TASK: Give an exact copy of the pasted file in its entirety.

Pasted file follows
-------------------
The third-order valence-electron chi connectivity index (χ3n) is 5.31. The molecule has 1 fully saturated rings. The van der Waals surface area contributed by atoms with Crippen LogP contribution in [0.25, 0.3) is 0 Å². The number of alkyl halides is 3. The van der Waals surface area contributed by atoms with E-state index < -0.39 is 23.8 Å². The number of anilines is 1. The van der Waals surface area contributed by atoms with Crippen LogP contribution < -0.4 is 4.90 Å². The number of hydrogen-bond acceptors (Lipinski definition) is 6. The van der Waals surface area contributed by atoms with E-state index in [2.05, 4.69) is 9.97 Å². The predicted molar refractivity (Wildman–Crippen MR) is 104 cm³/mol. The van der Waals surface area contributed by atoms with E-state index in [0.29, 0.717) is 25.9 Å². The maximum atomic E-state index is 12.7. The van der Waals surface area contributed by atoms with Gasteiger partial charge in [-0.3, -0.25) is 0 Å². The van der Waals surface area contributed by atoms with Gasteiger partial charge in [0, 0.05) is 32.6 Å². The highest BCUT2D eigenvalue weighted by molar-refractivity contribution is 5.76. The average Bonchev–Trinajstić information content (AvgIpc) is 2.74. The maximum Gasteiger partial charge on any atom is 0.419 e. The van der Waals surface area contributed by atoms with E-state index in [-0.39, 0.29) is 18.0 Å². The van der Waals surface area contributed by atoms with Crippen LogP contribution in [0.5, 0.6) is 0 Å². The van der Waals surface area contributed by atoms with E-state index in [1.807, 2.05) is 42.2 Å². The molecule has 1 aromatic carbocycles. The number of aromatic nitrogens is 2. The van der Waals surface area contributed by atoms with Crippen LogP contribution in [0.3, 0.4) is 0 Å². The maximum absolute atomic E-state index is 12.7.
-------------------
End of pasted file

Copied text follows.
The third-order valence-electron chi connectivity index (χ3n) is 5.31. The molecule has 1 fully saturated rings. The van der Waals surface area contributed by atoms with Crippen LogP contribution in [0.25, 0.3) is 0 Å². The number of alkyl halides is 3. The van der Waals surface area contributed by atoms with E-state index < -0.39 is 23.8 Å². The number of anilines is 1. The van der Waals surface area contributed by atoms with Crippen LogP contribution < -0.4 is 4.90 Å². The number of hydrogen-bond acceptors (Lipinski definition) is 6. The van der Waals surface area contributed by atoms with E-state index in [2.05, 4.69) is 9.97 Å². The predicted molar refractivity (Wildman–Crippen MR) is 104 cm³/mol. The van der Waals surface area contributed by atoms with E-state index in [0.29, 0.717) is 25.9 Å². The maximum atomic E-state index is 12.7. The van der Waals surface area contributed by atoms with Gasteiger partial charge in [-0.3, -0.25) is 0 Å². The van der Waals surface area contributed by atoms with Gasteiger partial charge in [0, 0.05) is 32.6 Å². The highest BCUT2D eigenvalue weighted by molar-refractivity contribution is 5.76. The average Bonchev–Trinajstić information content (AvgIpc) is 2.74. The maximum Gasteiger partial charge on any atom is 0.419 e. The van der Waals surface area contributed by atoms with E-state index in [-0.39, 0.29) is 18.0 Å². The van der Waals surface area contributed by atoms with Crippen LogP contribution in [0.5, 0.6) is 0 Å². The van der Waals surface area contributed by atoms with E-state index in [1.807, 2.05) is 42.2 Å². The molecule has 1 aromatic carbocycles. The number of aromatic nitrogens is 2. The van der Waals surface area contributed by atoms with Crippen LogP contribution in [0.3, 0.4) is 0 Å². The maximum absolute atomic E-state index is 12.7.